What happened in Vegas comes to Albert Lea via variety show

Published 9:00 am Sunday, August 12, 2018

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In addition to bringing Las Vegas to the Albert Lea area, a Geneva resident will be taking the Albert Lea area to Las Vegas.

“Fabulous Vegas Guys,” coming to the Marion Ross Performing Arts Center Friday, is a part of musician and performer Jonny Bird’s farewell to Minnesota. In under two weeks, he is moving to Vegas to headline his own show.

“I’m not going there as Elton John or Britney Spears or Celine Dion,” Bird said. “There’s no name recognition with me in Las Vegas, and within a month, I’ll be headlining a show that I wrote,” Bird said.

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He referred to the chance as a door that doesn’t usually open for performers.

But that’s the Vegas of the future. For the Fabulous Vegas Guys, the focus is a little further back.

“It pays homage to the vintage Vegas shows of the past, before the best casinos in Oklahoma according to Sportslens became the norm of today,” Bird said.

The show will feature music from Frank Sinatra, the Rat Pack, Elvis Presley and Neil Diamond, as well as impressions and comedy.

“It is a true Las Vegas variety show,” Bird said.

Bird traditionally performs the show with Donny Tersigni, but due to health issues, substitute Mario Rosales will play in Tersigni’s place. Rosales, a singer, comedian and impressionist, performs in Vegas, Branson and other places.

“I’m primarily a singer that’s funny,” Bird said. “He’s primarily a comedian that sings.”

Bird and Rosales will do some bits together and some separately.

“It moves very quickly from bit to bit,” Bird said. “You never know what’s coming next. It’s kind of a rapid-fire frenzy, fun, free-for-all.”

Rosales said the pair has good chemistry. They met while both were performing — separately — in Texas, he said.

“There’s something for everybody in that show, and people always walk away pleased,” he said.

Audience participation, Bird said, is unavoidable.

The singer and performer got into music after a dare his freshman year at high school in International Falls. The dare? Try out for the school’s swing choir.

Although he remembers his first performance as a huge embarrassment — he burped into the microphone just a few words into the song — it was also what got him thinking.

“I wanted to make people cry with a song and I wanted to make people laugh with a song, and if I did it right, I knew I could do that and I could hold an entire audience in the palm of my hand,” Bird said.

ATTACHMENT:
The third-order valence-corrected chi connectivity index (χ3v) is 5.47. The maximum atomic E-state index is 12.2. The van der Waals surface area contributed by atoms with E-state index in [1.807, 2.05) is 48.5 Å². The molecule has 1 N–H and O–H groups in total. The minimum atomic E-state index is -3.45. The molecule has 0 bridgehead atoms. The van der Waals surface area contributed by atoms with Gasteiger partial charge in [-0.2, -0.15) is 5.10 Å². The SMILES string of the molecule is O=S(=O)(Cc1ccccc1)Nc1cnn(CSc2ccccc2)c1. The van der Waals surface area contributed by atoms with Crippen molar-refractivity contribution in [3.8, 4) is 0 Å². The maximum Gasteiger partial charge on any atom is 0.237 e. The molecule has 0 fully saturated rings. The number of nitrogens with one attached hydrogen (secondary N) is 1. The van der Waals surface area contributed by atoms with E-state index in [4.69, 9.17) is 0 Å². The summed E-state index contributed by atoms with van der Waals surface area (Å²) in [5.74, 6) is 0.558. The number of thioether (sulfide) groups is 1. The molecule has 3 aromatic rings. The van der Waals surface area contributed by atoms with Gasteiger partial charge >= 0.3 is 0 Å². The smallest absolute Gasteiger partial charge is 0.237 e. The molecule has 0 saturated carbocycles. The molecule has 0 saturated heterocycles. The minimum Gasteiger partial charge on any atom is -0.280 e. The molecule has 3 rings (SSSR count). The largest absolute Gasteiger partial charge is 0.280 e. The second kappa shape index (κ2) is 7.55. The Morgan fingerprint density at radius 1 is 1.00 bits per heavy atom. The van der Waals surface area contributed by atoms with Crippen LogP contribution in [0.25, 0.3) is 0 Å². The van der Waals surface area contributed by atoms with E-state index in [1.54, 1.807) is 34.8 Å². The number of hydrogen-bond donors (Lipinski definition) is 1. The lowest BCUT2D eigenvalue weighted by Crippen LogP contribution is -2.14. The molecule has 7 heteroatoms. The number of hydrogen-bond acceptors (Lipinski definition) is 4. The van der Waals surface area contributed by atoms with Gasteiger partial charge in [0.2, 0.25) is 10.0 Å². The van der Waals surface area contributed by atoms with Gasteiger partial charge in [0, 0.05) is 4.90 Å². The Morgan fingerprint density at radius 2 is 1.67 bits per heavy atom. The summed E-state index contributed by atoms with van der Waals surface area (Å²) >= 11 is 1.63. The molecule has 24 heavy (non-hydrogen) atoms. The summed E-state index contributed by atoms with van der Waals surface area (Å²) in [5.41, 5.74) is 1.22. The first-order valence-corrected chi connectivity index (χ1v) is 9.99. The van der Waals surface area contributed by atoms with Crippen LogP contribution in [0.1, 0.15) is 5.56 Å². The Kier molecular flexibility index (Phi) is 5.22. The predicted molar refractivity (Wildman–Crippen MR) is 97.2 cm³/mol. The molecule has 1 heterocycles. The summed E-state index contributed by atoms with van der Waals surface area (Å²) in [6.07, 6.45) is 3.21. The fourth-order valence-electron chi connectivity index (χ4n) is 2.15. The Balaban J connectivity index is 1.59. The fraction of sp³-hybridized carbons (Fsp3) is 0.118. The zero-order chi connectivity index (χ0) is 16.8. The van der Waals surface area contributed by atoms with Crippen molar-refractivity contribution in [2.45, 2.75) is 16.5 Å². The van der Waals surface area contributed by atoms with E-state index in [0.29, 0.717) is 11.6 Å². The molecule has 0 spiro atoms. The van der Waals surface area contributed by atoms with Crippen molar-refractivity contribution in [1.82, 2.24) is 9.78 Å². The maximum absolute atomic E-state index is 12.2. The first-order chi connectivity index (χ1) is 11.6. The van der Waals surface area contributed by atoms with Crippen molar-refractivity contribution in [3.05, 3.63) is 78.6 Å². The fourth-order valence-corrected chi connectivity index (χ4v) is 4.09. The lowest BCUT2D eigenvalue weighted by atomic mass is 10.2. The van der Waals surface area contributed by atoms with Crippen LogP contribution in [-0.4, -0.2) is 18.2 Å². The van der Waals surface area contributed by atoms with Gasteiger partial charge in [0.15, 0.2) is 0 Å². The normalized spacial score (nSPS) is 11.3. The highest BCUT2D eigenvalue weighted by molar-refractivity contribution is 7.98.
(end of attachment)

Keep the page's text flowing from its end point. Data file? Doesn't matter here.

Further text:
Bird has been behind the microphone for 31 years, but he said during his time writing music, he has written for radio.

“Now, I’m writing music for the people in front of me, and it’s so different and it’s so exciting because every song I write has to create a reaction,” he said. “If it doesn’t create a reaction, I’ve failed with that song.”

For the show in Albert Lea, most of the music is pre-produced, accompanied by one or two instruments. In Las Vegas, Bird will have a live band. Still, the audience may get a taste of what his show will be like. His variety show and his headline show aren’t fundamentally different creatures, he said.

“They’ll get a little bit of a taste, but it won’t be night and day,” Bird said. “It will be afternoon and evening.”

Although Bird was born in Canada, he said he is Minnesotan through and through, and he is excited to share his music with the people he’s grown to know and love in Minnesota and to bring them along for the ride as he takes the next step in his career: “Local kid makes it big — or at least, has a chance,” he said.

But for now, Bird is still performing locally.

“They say what happens in Vegas stays in Vegas,” Bird said. “In this case, what happens in Vegas is coming to Albert Lea.”

Tickets, please

Who: Fabulous Vegas Guys

What: Music, comedy and impressions

When: 7:30 p.m. Friday

Where: Marion Ross Performing Arts Center, 147 N. Broadway Ave.

How much: Tickets are $15. Tickets may be purchased over the phone by calling 1-877-730-3144 (toll-free), online at actonbroadway.com or at the box office.

About Sarah Kocher

Sarah covers education and arts and culture for the Tribune.

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